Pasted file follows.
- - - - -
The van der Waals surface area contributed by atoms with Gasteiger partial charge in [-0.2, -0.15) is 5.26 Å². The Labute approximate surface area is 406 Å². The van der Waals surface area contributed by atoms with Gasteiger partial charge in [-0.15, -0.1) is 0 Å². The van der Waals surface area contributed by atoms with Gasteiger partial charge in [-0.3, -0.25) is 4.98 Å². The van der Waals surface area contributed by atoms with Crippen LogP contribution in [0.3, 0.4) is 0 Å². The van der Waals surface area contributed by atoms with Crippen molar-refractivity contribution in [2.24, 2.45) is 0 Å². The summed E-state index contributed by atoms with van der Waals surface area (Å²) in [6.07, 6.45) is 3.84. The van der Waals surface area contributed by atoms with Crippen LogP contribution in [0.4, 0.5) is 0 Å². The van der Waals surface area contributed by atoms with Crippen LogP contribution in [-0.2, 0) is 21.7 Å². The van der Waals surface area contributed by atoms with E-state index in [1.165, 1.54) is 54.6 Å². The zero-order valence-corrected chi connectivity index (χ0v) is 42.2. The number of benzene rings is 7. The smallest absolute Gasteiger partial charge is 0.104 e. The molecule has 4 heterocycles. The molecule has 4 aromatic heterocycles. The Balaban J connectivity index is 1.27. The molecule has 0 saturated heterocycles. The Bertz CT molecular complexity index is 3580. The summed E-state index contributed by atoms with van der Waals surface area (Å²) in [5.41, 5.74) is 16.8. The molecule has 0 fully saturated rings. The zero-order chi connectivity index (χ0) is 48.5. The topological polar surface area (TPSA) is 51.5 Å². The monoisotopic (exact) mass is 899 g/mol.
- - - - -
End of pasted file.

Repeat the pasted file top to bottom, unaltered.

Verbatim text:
The van der Waals surface area contributed by atoms with Gasteiger partial charge in [-0.2, -0.15) is 5.26 Å². The Labute approximate surface area is 406 Å². The van der Waals surface area contributed by atoms with Gasteiger partial charge in [-0.15, -0.1) is 0 Å². The van der Waals surface area contributed by atoms with Gasteiger partial charge in [-0.3, -0.25) is 4.98 Å². The van der Waals surface area contributed by atoms with Crippen LogP contribution in [0.3, 0.4) is 0 Å². The van der Waals surface area contributed by atoms with Crippen molar-refractivity contribution in [2.24, 2.45) is 0 Å². The summed E-state index contributed by atoms with van der Waals surface area (Å²) in [6.07, 6.45) is 3.84. The van der Waals surface area contributed by atoms with Crippen LogP contribution in [0.4, 0.5) is 0 Å². The van der Waals surface area contributed by atoms with Crippen LogP contribution in [-0.2, 0) is 21.7 Å². The van der Waals surface area contributed by atoms with E-state index in [1.165, 1.54) is 54.6 Å². The zero-order valence-corrected chi connectivity index (χ0v) is 42.2. The number of benzene rings is 7. The smallest absolute Gasteiger partial charge is 0.104 e. The molecule has 4 heterocycles. The molecule has 4 aromatic heterocycles. The Balaban J connectivity index is 1.27. The molecule has 0 saturated heterocycles. The Bertz CT molecular complexity index is 3580. The summed E-state index contributed by atoms with van der Waals surface area (Å²) in [5.41, 5.74) is 16.8. The molecule has 0 fully saturated rings. The zero-order chi connectivity index (χ0) is 48.5. The topological polar surface area (TPSA) is 51.5 Å². The monoisotopic (exact) mass is 899 g/mol.